28 January 2016
The number of people dying from leukaemia is likely to drop in 2016, according to a new study.
Led by the University of Milan, the research - which also involved scientists from Switzerland and the US - looked at cancer death rates in the 28 EU member states as a whole, while also specifically examining the six largest countries - France, Germany, Italy, Poland, Spain and the UK.
It was determined that between 2009 and 2016, death rates from leukaemia among children up to the age of 14 will fall by 38 per cent in boys and 20 per cent in girls, and by 26 per cent and 22 per cent respectively in young men and women aged between 15 and 44.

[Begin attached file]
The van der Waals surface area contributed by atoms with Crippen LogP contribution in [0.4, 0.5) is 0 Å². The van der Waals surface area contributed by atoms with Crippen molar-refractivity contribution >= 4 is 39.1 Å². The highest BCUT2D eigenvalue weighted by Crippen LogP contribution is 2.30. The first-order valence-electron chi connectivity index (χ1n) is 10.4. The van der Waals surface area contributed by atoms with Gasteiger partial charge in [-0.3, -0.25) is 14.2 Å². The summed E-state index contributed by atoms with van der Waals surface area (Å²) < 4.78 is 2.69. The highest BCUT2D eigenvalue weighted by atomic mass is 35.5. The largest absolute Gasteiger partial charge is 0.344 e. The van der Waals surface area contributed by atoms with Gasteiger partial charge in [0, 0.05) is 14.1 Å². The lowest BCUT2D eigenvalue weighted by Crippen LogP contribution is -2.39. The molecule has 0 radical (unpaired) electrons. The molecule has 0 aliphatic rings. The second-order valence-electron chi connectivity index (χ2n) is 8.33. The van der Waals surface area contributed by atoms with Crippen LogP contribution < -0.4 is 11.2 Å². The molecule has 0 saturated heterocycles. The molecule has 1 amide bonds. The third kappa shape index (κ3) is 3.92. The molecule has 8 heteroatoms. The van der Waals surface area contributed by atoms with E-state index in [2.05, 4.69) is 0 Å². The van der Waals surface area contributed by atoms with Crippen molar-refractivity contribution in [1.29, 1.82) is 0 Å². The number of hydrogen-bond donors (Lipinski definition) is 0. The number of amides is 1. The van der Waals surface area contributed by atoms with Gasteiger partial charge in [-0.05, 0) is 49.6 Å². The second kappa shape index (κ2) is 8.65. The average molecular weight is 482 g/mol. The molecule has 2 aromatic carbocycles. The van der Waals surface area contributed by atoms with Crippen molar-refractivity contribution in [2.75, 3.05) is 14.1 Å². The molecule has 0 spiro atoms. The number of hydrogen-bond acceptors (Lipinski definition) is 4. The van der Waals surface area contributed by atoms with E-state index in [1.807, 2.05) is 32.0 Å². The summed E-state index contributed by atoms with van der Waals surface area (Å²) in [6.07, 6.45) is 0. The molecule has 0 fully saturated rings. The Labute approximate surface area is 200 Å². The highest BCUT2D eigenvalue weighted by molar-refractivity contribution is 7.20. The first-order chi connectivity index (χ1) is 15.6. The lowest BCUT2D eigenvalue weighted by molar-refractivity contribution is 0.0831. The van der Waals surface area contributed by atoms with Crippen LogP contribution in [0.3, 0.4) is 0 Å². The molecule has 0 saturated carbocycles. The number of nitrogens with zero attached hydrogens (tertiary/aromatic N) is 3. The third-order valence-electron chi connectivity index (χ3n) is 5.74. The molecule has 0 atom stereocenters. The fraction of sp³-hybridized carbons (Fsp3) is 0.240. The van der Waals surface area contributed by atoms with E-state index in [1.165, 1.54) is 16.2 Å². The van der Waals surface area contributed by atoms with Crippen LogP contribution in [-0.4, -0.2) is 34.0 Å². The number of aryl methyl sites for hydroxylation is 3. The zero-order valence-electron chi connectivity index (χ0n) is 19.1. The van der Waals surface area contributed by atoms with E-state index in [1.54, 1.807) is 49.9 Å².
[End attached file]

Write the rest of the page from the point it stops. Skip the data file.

Among men and women aged 45 to 69, meanwhile, the death rates will fall by 19 per cent, reflecting improvements in disease management and the emergence of multidrug chemotherapy, immunotherapies, stem cell transplants, radiotherapy and treatments with less toxic side effects.
Carlo La Vecchia, professor at the faculty of medicine at the University of Milan, said: "The important falls in overall death rates from this group of diseases are very encouraging and are a testament to the hard work of researchers and clinicians."
However, some forms of the cancer remain hard to treat successfully, particularly those that are more common in adults and the elderly.
Posted by Philip Briggs
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